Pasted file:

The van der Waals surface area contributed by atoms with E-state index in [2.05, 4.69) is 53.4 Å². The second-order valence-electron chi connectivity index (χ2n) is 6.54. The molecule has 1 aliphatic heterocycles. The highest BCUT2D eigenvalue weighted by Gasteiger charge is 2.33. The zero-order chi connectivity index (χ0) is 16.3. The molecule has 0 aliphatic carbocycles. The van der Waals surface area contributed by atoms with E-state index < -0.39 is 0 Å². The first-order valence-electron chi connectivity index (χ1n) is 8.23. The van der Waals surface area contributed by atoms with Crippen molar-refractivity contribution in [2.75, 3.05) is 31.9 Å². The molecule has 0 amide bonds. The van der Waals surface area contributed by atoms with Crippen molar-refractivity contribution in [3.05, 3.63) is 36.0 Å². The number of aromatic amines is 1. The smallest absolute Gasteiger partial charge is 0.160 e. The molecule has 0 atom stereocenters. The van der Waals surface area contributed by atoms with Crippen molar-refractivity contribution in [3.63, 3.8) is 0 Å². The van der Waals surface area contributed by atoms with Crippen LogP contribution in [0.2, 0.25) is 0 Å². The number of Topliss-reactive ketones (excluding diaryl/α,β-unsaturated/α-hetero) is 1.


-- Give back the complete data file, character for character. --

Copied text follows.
The van der Waals surface area contributed by atoms with E-state index in [2.05, 4.69) is 53.4 Å². The second-order valence-electron chi connectivity index (χ2n) is 6.54. The molecule has 1 aliphatic heterocycles. The highest BCUT2D eigenvalue weighted by Gasteiger charge is 2.33. The zero-order chi connectivity index (χ0) is 16.3. The molecule has 0 aliphatic carbocycles. The van der Waals surface area contributed by atoms with E-state index < -0.39 is 0 Å². The first-order valence-electron chi connectivity index (χ1n) is 8.23. The van der Waals surface area contributed by atoms with Crippen molar-refractivity contribution in [2.75, 3.05) is 31.9 Å². The molecule has 0 amide bonds. The van der Waals surface area contributed by atoms with Crippen molar-refractivity contribution in [3.05, 3.63) is 36.0 Å². The number of aromatic amines is 1. The smallest absolute Gasteiger partial charge is 0.160 e. The molecule has 0 atom stereocenters. The van der Waals surface area contributed by atoms with Crippen molar-refractivity contribution in [3.63, 3.8) is 0 Å². The van der Waals surface area contributed by atoms with Crippen LogP contribution in [0.2, 0.25) is 0 Å². The number of Topliss-reactive ketones (excluding diaryl/α,β-unsaturated/α-hetero) is 1.